The City’s Merchants were determine to see the Street Artists disappear and created a letter writing campaign directed at the Mayor, Supervisors and Police Chief. When the Street Artists sued the Police under discovery they were privy to the letters the Merchants had written about them. One such letter was not only filled with falsehoods, it was extremely hateful and discriminatory.

Received Board of Supervisors San Francisco Received 1971 Dec 13 am 9:26

                                             John J. Tringali & Co.                                                

insurance Brokers

Russ Building

San Francisco, California 94104

Telephone 392- -5498

 12 – 10 – 71

To: The Board of Supervisors

To hell with the term “Street Artists”

These people are nothing but the “crud” of society, vagrants & welfare seekers and all from out of town.

They are freeloaders, contributing absolutely nothing to our society but trouble, aggravation and misery.

They are the misfits & the carrier of hepatitis & venereal disease, wanting something for nothing.

They speak of pollution –  they are the very heart of it. They make the City look & feel dirty.

Approve what they are doing & the City will be flooded with them. They are making a slum of this City.

Why should I as a businessman pay property taxes, garage tax & license tax & gross receipts tax to see these “pigs” get & do everything free. They are not paying their way as citizens taxpayers.


Business is bad enough, having these creeps doing business & taking business away from someone else.

We don’t need them – We don’t want them – Get Rid of them!

John J Tringali

 May 17, 1971, SFPD arrest Street Artists and confiscate their Art at San Francisco Fisherman’s Wharf. 

Please note the photo’s caption disparaging description of the Street Artist’s art.

“Arrests were all peaceful… only the victims’ [Art buyers] artistic sensibilities were hurt.”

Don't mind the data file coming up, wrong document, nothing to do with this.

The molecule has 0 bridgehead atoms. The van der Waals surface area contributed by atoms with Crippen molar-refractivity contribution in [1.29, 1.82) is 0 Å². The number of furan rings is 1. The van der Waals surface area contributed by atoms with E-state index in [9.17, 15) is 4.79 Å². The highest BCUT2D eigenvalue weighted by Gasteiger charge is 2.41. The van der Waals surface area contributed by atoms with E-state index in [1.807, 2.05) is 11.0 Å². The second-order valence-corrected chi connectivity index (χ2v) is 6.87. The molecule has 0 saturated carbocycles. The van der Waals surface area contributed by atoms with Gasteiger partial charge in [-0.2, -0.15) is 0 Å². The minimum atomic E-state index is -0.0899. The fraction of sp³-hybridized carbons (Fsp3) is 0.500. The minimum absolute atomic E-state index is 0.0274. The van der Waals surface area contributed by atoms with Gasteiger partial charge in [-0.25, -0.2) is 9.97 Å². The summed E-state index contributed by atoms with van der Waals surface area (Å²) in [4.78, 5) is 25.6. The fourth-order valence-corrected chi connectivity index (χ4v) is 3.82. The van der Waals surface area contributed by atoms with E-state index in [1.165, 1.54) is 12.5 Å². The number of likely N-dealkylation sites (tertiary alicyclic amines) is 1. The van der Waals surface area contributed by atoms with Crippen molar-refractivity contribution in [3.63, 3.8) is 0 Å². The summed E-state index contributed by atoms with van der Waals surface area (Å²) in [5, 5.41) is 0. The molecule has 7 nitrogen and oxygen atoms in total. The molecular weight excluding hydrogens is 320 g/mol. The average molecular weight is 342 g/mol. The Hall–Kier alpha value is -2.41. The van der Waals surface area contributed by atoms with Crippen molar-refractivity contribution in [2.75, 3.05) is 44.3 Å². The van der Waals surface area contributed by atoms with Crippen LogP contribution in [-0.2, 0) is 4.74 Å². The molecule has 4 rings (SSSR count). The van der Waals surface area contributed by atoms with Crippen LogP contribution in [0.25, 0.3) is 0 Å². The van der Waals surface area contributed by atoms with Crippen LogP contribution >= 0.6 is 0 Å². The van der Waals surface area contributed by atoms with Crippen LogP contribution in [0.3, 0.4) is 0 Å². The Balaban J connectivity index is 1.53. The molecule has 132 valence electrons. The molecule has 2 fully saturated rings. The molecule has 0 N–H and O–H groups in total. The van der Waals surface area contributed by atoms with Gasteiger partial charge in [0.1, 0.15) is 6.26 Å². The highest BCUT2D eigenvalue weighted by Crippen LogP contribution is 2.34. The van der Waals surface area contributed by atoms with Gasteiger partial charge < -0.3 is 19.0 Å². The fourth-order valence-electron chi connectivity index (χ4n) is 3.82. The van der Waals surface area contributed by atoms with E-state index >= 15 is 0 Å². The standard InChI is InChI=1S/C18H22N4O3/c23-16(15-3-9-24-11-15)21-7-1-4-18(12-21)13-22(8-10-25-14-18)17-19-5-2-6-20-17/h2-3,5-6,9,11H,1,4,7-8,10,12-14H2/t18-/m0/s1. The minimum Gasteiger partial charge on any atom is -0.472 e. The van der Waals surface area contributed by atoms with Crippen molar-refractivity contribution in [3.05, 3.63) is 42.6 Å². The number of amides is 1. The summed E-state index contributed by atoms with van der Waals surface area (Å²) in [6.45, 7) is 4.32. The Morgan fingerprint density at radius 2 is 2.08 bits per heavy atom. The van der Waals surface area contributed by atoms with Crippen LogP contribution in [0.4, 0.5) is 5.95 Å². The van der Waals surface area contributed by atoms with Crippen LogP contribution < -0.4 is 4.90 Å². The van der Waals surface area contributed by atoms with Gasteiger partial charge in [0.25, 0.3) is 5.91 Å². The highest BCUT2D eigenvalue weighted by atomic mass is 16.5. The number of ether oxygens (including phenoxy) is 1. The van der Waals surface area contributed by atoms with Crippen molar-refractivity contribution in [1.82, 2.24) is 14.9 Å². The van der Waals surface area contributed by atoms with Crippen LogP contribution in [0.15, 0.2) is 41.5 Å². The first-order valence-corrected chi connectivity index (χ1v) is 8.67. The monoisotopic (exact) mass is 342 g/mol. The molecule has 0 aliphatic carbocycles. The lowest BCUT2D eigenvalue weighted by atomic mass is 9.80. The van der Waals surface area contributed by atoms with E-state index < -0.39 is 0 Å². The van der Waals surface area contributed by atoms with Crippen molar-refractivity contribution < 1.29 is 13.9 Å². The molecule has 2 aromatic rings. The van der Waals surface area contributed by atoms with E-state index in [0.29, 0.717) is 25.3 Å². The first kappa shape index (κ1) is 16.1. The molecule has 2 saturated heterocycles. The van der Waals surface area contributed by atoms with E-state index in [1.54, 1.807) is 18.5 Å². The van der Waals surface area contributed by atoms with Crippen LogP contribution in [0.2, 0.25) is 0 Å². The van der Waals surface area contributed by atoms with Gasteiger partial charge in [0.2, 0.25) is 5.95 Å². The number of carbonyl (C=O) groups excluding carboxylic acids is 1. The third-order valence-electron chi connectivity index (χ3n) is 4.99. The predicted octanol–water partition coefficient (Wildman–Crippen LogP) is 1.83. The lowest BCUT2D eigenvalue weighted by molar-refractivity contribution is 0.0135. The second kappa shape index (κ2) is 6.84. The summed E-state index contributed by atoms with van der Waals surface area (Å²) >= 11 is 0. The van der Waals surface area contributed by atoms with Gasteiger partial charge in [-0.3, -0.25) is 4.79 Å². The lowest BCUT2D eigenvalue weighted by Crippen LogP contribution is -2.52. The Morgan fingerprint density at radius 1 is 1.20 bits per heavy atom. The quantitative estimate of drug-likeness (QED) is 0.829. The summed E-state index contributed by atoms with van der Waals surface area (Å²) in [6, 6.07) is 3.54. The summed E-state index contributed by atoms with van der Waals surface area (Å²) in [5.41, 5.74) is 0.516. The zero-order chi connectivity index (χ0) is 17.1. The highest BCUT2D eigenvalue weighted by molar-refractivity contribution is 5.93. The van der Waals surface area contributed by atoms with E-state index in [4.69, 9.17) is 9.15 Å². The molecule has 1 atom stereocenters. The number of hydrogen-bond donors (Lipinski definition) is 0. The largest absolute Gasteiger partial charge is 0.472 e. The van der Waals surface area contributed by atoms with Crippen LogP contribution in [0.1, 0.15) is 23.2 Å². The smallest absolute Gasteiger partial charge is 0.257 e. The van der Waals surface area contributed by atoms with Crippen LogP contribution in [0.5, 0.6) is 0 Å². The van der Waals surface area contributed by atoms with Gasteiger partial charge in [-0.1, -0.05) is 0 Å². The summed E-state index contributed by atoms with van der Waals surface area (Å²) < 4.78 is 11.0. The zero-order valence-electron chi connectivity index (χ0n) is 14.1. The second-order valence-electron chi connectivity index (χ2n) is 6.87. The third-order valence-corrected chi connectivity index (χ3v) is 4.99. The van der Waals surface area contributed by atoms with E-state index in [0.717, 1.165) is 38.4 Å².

Some San Francisco Supervisors bowing to the Merchant’s pressure would only begrudgingly concede to the Street Artists being confined to the Embarcadero Plaza (later renamed Justin Herman Plaza) which at the time was a windy plaza overshadowed by the exhaust belching double decker Embarcadero Freeway. In 1975 Supervisor John Barbagelata again stated during a call-in radio talk show : “… but you see Terry, [Supervisor Terry Francois] the real blame is not on the Street Artists. They were pushed around a lot for three years. They were put down on the cold Fulton Street Embarcadero Center, treated like animals, actually as far as I’m concerned….”

Apparently, then Supervisor, Dianne Feinstein, was more concerned about the Merchants than the Civil Rights of the Street Artists when she stated: “I will not vote for any sidewalk permits where the Merchants are opposed.”

San Francisco Supervisor and former Marine platoon sergeant Terry Francois appeared obsessed with exterminating the Street Artists from the streets of San Francisco. In one particular newspaper headline framed:“City Hall Busts” and “Raucous Hearing” at the Board of Supervisors when three Street Artists were annoyed and frustrated that a restrictive amendment was illegally added to the agenda without their knowledge, requested that it be delayed until their Attorney could be present. Consequently, Supervisor Francois ordered them arrested for speaking past their allotted time. Then Francois apparently slipped when he blurted out his true intentions, stating: “The Street Artists don’t have our support for peddlers’ permits no matter how many times they come in here yelling.”

Street Artists Guild Co-founder Bill Clark made the front page of the San Francisco Chronicle being arrested while giving testimony at City Hall.

Yet there was one at the Arts Commission that was a friend of the Street Artists. Brand new Art Commissioner Ray Taliaferro on Dec. 22, 1971 stated: I do feel that we are experiencing a tremendous cultural and artistic renaissance right here in The city. And as an Art Commissioner I will bring before the full commission on January 3 proposed legislation and recommendations so that the city might take a positive view of encouraging, promoting and protecting these very, very fine Artists and Craftsman. And I will also propose at that time, that the city set up a center for the Art and Crafts. This would be a building where all kinds and forms of the Arts might be able to flourish and be nurtured. And I will also ask there be specific streets designated, not street that are out of way, type streets, but streets that are right in the main. In conjunction with the Merchants so that the Street Artists might have as good a crack at this free enterprise system of ours, as do all the other Artists and Merchants.